The 53rd California International Antiquarian Book Fair was in Pasadena on February 7-9. One of the highlights was a featured talk by Lisa Unger Baskin. Baskin is the collector behind Five Hundred Years of Women’s Work, which was the largest collection of women’s history material in private hands before being acquired by Duke University’s Rubenstein Library in 2015.
Baskin’s collection contains over 10,000 printed items and 250 manuscript collections related to the political and social history of working women. It is international in scope and primarily dates from the mid-1400s to the 20th century.
Baskin said that she made a promise to herself not to purchase stereotypical images of women. Her collection contains many “firsts” related to women—the first book on obstetrics published by a woman, the first women’s rights weekly journal, the first work published by an African American … Or, rather, as Baskin amended, the known firsts. “I say ‘That we know of’ all the time,” she said.
Fine-tuned to her audience, Baskin tailored her talk to her process of collecting, sharing anecdotes that will sound familiar to many AHPCS members—at one point acknowledging that it was an “addiction.”
Baskin began collecting early. To accommodate her growing collection, Baskin’s parents installed floor-to-ceiling shelving in her childhood closet. One audience member asked her to recall her first acquisition. “That is impossible to answer,” she responded immediately. A bookseller herself, Baskin championed the role of rare book dealers in facilitating collections like hers. “You need the trade, you need dealers on the road,” she said.
Baskin always knew that her collection should ultimately reside in an institution. What was most important to her in selecting its new home? Accessibility. Baskin wanted the collection to be available—for people to know what was in the collection. To accomplish that, it had to be cataloged. She was confident that the Rubinstein Library would be able to efficiently catalog the collection. (As of this writing, there are more than 7,400 online catalog records.)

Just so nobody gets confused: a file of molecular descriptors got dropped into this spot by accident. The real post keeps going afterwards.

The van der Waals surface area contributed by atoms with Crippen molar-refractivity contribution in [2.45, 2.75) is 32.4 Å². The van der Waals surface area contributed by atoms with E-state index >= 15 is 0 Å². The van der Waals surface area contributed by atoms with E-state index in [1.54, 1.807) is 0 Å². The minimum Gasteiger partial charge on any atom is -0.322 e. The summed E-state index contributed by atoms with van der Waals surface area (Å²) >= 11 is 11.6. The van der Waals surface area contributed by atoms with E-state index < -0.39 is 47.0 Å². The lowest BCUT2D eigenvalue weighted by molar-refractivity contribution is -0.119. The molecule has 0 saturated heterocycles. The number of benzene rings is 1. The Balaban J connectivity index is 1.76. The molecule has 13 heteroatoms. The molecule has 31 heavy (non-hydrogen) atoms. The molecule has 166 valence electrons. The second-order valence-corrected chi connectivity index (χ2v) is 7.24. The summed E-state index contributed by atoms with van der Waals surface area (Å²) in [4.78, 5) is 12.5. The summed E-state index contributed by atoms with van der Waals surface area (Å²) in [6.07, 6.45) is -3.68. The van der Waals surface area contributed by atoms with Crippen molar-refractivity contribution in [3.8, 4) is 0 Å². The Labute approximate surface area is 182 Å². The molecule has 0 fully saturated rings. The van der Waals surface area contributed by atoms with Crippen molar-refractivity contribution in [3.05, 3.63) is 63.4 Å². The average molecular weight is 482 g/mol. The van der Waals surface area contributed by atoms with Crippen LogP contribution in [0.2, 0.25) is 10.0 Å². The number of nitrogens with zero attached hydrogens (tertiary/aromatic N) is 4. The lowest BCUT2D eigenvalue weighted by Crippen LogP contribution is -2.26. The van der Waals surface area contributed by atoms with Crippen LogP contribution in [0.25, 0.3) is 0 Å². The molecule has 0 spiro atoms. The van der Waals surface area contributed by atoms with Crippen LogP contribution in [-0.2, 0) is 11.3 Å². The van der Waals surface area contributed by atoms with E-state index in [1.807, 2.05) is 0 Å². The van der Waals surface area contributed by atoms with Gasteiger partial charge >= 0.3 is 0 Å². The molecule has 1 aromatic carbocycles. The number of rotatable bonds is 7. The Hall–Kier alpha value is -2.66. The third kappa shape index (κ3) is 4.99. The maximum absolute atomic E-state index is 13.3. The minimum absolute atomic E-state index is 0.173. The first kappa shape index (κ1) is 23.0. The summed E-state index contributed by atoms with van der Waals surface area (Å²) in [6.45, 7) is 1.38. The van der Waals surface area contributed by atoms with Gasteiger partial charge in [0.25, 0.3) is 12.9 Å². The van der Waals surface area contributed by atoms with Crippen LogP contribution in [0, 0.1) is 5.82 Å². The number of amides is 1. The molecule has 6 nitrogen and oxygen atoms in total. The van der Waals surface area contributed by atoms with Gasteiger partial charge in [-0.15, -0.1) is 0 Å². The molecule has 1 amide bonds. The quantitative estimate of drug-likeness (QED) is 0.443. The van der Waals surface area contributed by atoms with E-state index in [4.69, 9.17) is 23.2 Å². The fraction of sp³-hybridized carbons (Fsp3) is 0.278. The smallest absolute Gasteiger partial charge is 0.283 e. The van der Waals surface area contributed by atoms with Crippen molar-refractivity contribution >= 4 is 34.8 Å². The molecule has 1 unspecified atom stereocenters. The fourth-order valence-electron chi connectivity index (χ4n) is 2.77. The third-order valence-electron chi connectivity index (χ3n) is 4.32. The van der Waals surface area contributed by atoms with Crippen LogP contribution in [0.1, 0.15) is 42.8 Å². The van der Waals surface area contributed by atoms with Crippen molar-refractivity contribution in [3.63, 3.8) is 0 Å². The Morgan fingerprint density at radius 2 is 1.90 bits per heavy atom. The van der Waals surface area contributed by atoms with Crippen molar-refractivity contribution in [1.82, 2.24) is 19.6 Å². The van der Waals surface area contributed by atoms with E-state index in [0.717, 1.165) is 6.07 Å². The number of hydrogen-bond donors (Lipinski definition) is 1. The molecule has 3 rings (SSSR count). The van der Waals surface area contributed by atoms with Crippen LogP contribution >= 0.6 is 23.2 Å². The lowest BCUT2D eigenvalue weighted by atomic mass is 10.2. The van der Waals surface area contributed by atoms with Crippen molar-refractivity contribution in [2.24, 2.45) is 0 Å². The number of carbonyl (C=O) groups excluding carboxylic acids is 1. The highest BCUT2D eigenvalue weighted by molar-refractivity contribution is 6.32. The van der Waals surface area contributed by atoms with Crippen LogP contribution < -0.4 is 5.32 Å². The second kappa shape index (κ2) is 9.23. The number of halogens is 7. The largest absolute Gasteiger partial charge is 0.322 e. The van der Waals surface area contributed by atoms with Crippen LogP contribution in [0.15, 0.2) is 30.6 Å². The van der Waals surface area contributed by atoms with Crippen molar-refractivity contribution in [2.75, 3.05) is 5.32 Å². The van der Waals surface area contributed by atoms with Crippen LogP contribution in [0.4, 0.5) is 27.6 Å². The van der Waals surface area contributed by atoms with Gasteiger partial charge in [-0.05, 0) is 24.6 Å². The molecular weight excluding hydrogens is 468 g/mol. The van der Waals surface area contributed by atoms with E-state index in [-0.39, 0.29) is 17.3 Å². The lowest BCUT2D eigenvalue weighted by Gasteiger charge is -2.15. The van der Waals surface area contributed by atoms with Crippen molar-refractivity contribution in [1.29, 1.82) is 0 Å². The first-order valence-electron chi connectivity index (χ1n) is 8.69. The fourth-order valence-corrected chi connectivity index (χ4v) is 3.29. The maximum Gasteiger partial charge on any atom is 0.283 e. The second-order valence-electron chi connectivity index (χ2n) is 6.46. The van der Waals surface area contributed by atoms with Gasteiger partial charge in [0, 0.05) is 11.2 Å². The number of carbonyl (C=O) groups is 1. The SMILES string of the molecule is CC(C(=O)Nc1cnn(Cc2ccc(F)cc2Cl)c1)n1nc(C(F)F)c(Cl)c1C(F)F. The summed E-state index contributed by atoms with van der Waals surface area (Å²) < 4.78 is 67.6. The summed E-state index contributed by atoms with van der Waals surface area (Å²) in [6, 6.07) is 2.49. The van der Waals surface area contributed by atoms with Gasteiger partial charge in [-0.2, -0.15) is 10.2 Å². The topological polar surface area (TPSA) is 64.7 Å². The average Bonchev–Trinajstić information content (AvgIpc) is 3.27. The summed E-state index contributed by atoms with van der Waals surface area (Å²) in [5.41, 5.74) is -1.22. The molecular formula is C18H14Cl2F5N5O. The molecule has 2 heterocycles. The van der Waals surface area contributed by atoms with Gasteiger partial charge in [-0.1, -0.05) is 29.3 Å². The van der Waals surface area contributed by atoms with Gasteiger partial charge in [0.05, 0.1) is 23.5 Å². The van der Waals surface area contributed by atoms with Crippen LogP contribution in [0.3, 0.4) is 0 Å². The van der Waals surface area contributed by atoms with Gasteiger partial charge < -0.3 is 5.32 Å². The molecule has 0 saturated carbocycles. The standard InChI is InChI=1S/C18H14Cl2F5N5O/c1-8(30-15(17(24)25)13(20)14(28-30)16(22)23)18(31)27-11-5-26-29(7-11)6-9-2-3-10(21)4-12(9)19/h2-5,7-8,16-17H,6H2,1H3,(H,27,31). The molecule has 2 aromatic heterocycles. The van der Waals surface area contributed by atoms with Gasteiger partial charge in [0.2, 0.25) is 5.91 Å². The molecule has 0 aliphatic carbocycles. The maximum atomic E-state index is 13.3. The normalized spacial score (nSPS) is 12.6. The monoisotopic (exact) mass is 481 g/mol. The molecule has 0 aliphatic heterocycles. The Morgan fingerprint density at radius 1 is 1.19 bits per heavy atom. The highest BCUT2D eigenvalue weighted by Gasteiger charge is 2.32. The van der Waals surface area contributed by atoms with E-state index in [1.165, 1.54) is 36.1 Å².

Even now, Baskin continues to collect: “I still manage to find something someone doesn’t notice.”
An exhibit of Baskin’s collection at the Grolier Club just closed on February 7th but can be relived through a lovely illustrated exhibit catalogue: Five Hundred Years of Women’s Work (The Grolier Club and Duke University, 2019).
Top image at left: The life & age of woman. Stages of woman’s life from the cradle to the grave / Kelloggs & Comstock, N.Y. & Hartford, Conn. [Lithograph, between 1848 and 1850]. Courtesy of the Library of Congress. Note: This print is also in Baskin’s collection.
Middle image at right: Lynch, James Henry; after Lady Mary Leighton (née Parker), The Rt. Honble. Lady Eleanor Butler & Miss Ponsonby, [ca. 1830-1850], Lisa Unger Baskin Collection, Rubenstein Rare Book & Manuscript Library, Duke University.
Bottom image at left: Torrey, Jesse, A portraiture of domestic slavery, in the United States: with reflections on the practicability of restoring the moral rights of the slave, without impairing the legal privileges of the possessor; and, a project of a colonial asylum for free persons of colour, including memoirs of facts on the interior traffic in slaves, and, on kidnapping: illustrated with engravings, Philadelphia: Published by the Author, 1817, Lisa Unger Baskin Collection, Rubenstein Rare Book & Manuscript Library, Duke University.